I was keen to write to you in Bangla, because some of the emotions I am trying to convey may lose their flavour in English. Nevertheless, I have stuck to English because your heroism deserves that much more attention. So here goes.
I’ve been a sports fan all my life and can recount every major Indian achievement – they’re so few! – in sport in the past 40 years. I was before a television screen, glued to a radio, when India won big victories in cricket or tennis, when P.T. Usha outran all of Asia, and when Vishy Anand became world champion.
But truly nothing, just nothing has given me as much of a thrill as seeing you perform those definition-defying feats on the gymnastics floor. You finished fourth in Rio, but your performance was worth its weight in more than gold. I was a kid when Nadia Comaneci scored that perfect 10 in Montreal in 1976. I never thought then, or till a few months ago when I first read of you, that an Indian gymnast would make it to that league. Your performance that day in the Olympics moved me to tears.
It was an emotional whirl, and I’ll explain why. I know Tripura well. Aside from the cultural similarities with Bengal, it’s a state I have visited several times on work, to conduct quizzes in Agartala, to travel to schools, to meet people. Very rarely for politics, I must add, though that could change in the coming days.
I know the conditions you’ve trained in, I have read about them, and can almost picture the landscape. I must salute your courageous parents and your indomitable coach. Most of all, I must salute your spirit. I have a daughter who is exactly two years junior to you, born in August as well, a Leo like you. But very different from you in her interests and her social setting.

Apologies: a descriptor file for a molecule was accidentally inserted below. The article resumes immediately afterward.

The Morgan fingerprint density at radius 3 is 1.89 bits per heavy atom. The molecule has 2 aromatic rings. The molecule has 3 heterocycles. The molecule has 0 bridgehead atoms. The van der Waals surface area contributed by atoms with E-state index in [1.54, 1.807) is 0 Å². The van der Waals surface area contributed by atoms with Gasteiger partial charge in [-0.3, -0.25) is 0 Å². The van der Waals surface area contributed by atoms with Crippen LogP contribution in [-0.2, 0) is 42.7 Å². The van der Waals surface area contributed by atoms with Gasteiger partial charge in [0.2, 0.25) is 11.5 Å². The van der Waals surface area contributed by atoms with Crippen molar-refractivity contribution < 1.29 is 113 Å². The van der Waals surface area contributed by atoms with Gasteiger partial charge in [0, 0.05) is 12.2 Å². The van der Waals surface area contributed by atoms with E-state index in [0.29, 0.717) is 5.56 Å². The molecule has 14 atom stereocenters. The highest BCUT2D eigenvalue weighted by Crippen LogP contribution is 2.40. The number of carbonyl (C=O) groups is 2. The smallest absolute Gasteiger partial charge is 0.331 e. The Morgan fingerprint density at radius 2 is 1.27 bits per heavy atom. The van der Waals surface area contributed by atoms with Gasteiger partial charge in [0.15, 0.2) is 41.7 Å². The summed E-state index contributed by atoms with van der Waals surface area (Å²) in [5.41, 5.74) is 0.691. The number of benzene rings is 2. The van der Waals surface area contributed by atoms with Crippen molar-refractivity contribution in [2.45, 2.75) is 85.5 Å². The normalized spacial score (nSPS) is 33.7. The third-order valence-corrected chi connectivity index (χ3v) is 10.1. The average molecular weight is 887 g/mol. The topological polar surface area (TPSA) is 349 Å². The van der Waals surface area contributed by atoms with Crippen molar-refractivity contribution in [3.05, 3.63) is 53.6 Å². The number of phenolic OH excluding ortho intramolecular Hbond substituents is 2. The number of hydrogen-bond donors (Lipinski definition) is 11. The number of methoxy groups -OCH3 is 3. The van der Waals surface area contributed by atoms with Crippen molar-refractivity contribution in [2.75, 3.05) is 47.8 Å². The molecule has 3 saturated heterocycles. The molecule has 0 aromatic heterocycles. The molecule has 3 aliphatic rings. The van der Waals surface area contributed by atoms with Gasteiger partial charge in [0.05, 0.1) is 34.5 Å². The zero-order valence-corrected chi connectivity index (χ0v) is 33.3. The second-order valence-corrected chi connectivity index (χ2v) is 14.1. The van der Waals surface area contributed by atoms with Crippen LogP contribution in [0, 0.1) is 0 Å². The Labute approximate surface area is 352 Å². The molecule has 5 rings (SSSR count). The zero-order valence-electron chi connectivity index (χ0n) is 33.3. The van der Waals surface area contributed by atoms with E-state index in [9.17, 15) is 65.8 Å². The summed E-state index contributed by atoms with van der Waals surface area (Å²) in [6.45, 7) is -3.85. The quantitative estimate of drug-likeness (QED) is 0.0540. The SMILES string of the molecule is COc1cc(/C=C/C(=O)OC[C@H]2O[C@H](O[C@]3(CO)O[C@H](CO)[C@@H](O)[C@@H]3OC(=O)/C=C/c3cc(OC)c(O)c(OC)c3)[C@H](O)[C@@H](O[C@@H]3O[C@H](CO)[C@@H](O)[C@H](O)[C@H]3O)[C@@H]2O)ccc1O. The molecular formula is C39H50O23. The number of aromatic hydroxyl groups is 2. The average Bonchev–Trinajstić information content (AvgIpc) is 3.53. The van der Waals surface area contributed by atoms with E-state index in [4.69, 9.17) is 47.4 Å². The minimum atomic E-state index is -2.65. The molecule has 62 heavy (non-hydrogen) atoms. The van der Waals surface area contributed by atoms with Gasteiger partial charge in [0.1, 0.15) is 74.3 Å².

Your feats have bridged all such gaps. Today, you are my hero. My mother’s hero (she’s almost 80 but can’t stop raving about you). You are a hero for my daughter and her generation. On her 21st birthday, a few days after your historic vault, she was at a party with friends. There was no talk that evening, I was told, of Pokemon or Zayn Malik or Deepika Padukone. The theme of the evening was Dipa Karmakar.
An honest confession: I knew nothing about you till a few months ago. When you qualified for the Olympics, I peeked at your Wikipedia entry (yes, yes, not always reliable). When you reached the top eight, I watched the final live with zero expectations. That fourth place was a leap of faith, a leap of imagination, a leap of hope. A leap for all India. It made me your fan.
You are my – our – Michael Phelps and Usain Bolt rolled into one. They didn’t have to battle the odds and the nonsensical “system” that you did. I read your physiotherapist was sent to Rio only after you qualified for the final. It reminded me of Ilyas Babar, coach of Sriram Singh, who borrowed money, sold household furniture and bought his own ticket to make it to Montreal on the eve of the 800 metres final to encourage his favourite student and just be with him in his toughest hour. The “system” and the fat cats of Indian sport had no time for Ilyas Babar or Sriram Singh or for sport. They still don’t.
One request, when you come to Delhi to receive the Khel Ratna, do let me know where I can come to take an autograph. I promise not to take a selfie. I leave that to the expert in the Sports Ministry. If I do have the honour of meeting you, there are three questions I would like answered. These may sound trivial, but I am an unceasing trivia buff:
– What’s your daak naam or nickname?
– What’s your favourite dish (fish?)!
– What’s been the second most memorable moment of your life?
Bhalo theko. And a pranam to your Ma and Baba, and your coach.
Disclaimer: The opinions expressed within this article are the personal opinions of the author.